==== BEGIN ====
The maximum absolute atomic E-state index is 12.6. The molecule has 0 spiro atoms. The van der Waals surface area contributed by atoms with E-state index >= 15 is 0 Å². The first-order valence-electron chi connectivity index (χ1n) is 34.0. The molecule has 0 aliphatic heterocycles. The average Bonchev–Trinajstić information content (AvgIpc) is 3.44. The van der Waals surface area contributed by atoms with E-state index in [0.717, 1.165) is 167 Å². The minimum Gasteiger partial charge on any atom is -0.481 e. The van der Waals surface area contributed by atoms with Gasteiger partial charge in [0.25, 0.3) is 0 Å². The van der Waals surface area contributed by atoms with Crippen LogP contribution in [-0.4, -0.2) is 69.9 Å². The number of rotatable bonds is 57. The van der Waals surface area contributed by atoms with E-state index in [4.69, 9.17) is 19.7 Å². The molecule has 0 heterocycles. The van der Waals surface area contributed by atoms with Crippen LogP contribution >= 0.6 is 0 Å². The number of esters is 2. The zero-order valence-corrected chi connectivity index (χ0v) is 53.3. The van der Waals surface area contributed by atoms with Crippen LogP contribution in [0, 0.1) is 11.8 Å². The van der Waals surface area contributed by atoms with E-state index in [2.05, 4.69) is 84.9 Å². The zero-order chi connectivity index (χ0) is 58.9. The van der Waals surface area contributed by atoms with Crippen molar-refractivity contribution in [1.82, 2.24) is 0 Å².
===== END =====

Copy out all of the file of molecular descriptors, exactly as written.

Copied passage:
The maximum absolute atomic E-state index is 12.6. The molecule has 0 spiro atoms. The van der Waals surface area contributed by atoms with E-state index >= 15 is 0 Å². The first-order valence-electron chi connectivity index (χ1n) is 34.0. The molecule has 0 aliphatic heterocycles. The average Bonchev–Trinajstić information content (AvgIpc) is 3.44. The van der Waals surface area contributed by atoms with E-state index in [0.717, 1.165) is 167 Å². The minimum Gasteiger partial charge on any atom is -0.481 e. The van der Waals surface area contributed by atoms with Gasteiger partial charge in [0.25, 0.3) is 0 Å². The van der Waals surface area contributed by atoms with Crippen LogP contribution in [-0.4, -0.2) is 69.9 Å². The number of rotatable bonds is 57. The van der Waals surface area contributed by atoms with E-state index in [4.69, 9.17) is 19.7 Å². The molecule has 0 heterocycles. The van der Waals surface area contributed by atoms with Crippen LogP contribution >= 0.6 is 0 Å². The number of esters is 2. The zero-order valence-corrected chi connectivity index (χ0v) is 53.3. The van der Waals surface area contributed by atoms with Crippen LogP contribution in [0, 0.1) is 11.8 Å². The van der Waals surface area contributed by atoms with E-state index in [2.05, 4.69) is 84.9 Å². The zero-order chi connectivity index (χ0) is 58.9. The van der Waals surface area contributed by atoms with Crippen molar-refractivity contribution in [1.82, 2.24) is 0 Å².